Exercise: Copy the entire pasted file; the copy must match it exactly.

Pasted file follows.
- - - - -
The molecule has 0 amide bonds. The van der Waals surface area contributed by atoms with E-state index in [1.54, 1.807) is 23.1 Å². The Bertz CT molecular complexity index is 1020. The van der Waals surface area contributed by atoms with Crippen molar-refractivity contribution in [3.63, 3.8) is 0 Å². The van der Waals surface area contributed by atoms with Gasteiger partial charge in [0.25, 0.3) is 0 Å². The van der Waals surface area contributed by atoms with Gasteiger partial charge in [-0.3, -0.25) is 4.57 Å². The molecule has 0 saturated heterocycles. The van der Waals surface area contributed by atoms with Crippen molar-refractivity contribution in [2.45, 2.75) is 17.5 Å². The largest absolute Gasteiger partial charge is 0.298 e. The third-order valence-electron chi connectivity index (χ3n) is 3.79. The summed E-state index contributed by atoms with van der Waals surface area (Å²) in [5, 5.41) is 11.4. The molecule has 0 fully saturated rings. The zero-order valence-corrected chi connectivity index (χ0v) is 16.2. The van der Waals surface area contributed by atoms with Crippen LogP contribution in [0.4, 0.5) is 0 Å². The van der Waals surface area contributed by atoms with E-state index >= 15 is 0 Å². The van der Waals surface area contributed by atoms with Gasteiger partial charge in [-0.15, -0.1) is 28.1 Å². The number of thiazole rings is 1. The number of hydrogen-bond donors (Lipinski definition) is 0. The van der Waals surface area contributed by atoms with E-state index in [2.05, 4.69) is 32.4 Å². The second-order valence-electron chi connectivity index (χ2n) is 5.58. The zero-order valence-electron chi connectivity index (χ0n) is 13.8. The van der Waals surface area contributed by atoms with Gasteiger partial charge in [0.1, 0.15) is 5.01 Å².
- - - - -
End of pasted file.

The molecule has 0 amide bonds. The van der Waals surface area contributed by atoms with E-state index in [1.54, 1.807) is 23.1 Å². The Bertz CT molecular complexity index is 1020. The van der Waals surface area contributed by atoms with Crippen molar-refractivity contribution in [3.63, 3.8) is 0 Å². The van der Waals surface area contributed by atoms with Gasteiger partial charge in [0.25, 0.3) is 0 Å². The van der Waals surface area contributed by atoms with Gasteiger partial charge in [-0.3, -0.25) is 4.57 Å². The molecule has 0 saturated heterocycles. The van der Waals surface area contributed by atoms with Crippen molar-refractivity contribution in [2.45, 2.75) is 17.5 Å². The largest absolute Gasteiger partial charge is 0.298 e. The third-order valence-electron chi connectivity index (χ3n) is 3.79. The summed E-state index contributed by atoms with van der Waals surface area (Å²) in [5, 5.41) is 11.4. The molecule has 0 fully saturated rings. The zero-order valence-corrected chi connectivity index (χ0v) is 16.2. The van der Waals surface area contributed by atoms with Crippen LogP contribution in [0.4, 0.5) is 0 Å². The van der Waals surface area contributed by atoms with E-state index >= 15 is 0 Å². The van der Waals surface area contributed by atoms with Gasteiger partial charge in [-0.15, -0.1) is 28.1 Å². The number of thiazole rings is 1. The number of hydrogen-bond donors (Lipinski definition) is 0. The van der Waals surface area contributed by atoms with E-state index in [2.05, 4.69) is 32.4 Å². The second-order valence-electron chi connectivity index (χ2n) is 5.58. The zero-order valence-electron chi connectivity index (χ0n) is 13.8. The van der Waals surface area contributed by atoms with Gasteiger partial charge in [0.1, 0.15) is 5.01 Å².